Comparisons between Rome America started before America was founded. Founding fathers sat around about the government they wanted to form, and it kept coming back to Rome. Regardless of how the love started, it is no surprise America has always held Rome in high regards. Latin and Greek were taught in school as the expectation to be learned. Rome has been revered during the entirety of the United States existence. During the revolutionary war tired and desperate soldiers were shown the play of Cato the Younger (Rigsby). He was a staunch supporter of the Roman Republic until his death and actively attacked tyrants such as Caesar. The founding fathers were quick to draw comparisons to the ancient Romans and their respect for freedom and independence. Famous authors such as Livy and Horace write about their admiration for an agrarian lifestyle where farmers provided for themselves and their families. In the 1800s most of the American population lived in small rural towns spending a vast majority of their time farming. The founding fathers also respected the Republican form of government which the Romans used. Of course, this love was not independent to America. During the Enlightenment wealthy youth were schooled in both Latin and Greek across Europe. This admiration guided the United States possibly more than they intended. Americans have definitely leaned towards the ideals of freedom and honest work, but they also brought the oligarchical style of the Roman aristocrat. Rome placated the lower classes with promises of power and government assistance while keeping people in power continuously in power. The founding father upheld the defenders of the Roman Republic like Cicero and Cato while demonizing tyrants such as Caesar. The comparisons have since shifted to more imperialistic versions of Rome. Statues of emperor’s litter elite college campuses such as Brown. White supremacists mimic the same rhetoric about immigrants as the Romans. They are blamed for a lower quality of life amongst the working class. At the beginning of the empire Augustus implemented the concept of a “proper Roman family” and how they should carry themselves. The far right does a similar thing (Goldsworthy). They preach about how the left is attempting to destroy the nuclear familiar. To them a man should be strong and emotionless. Women should be timid and caring for the children. Children should be raised to learn about the greatness of America and how it is our responsibility to share our wealth with the world. Rome and the United States both invaded other countries to spread their wealth and their “superior” ways of life.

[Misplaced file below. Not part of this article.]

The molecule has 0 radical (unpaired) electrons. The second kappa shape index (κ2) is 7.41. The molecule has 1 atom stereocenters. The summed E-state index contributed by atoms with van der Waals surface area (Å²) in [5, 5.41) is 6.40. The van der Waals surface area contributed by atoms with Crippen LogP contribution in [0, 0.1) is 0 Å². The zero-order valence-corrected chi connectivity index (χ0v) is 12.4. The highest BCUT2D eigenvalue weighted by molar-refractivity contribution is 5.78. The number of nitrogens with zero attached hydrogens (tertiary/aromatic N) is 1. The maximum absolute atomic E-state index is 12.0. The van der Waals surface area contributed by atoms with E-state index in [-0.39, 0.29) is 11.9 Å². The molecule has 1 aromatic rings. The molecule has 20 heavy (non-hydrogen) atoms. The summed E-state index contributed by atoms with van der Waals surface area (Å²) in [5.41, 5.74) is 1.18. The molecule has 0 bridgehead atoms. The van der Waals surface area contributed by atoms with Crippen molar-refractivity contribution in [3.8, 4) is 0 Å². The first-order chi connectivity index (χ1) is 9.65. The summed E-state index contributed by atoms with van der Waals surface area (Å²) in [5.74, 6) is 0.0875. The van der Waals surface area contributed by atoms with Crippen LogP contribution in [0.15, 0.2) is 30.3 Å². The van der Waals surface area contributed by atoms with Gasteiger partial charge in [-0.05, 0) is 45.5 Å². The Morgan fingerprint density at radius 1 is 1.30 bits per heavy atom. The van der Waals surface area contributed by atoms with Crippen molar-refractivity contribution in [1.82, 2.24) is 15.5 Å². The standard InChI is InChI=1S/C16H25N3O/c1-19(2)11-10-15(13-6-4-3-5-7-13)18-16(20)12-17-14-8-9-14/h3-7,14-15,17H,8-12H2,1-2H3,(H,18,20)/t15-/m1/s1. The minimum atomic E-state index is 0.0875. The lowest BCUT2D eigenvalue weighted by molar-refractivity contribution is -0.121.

Latin is still taught in modern curriculum, but on a much smaller scale than it used to be. The study of Latin has fallen off but the influence is still clearly felt. Take the AP curriculum for example. Both required texts are imperialistic in nature. On one hand we have “De Bello Gallico” as prose which we’ve discussed in length already. The other required text is Vergil’s “Aeneid” which was written under the direction of the first emperor Augustus. The AP syllabus leaves very little to no time to discuss the context of both of these works. I was taught how to translate them not critically think about them. It was memorizing and reciting passages while recognizing grammatical rules. I had what I would describe as a very progressive Latin teacher in high school who did an amazing job at keeping us attentive with our work. I mean clearly, she did something right, because I am still here arguing about Ancient Rome as a Classics major. Of course, these problems are not just the fault of the AP curriculum. If that were true these problems would be exclusive to the small percentage of the population that decides to take AP Latin. The first memory I have of learning about Rome was in fifth grade. We were learning about the dark ages. The textbook taught us that the Romans and their authoritarian rule were missed in their former territories because of the stability they provided. It makes sense that our education system paints the colonization of other territories as an only positive aspect.  For a country that prides itself on individual freedoms we’re shown how governing other territories is beneficial to both quite frequently.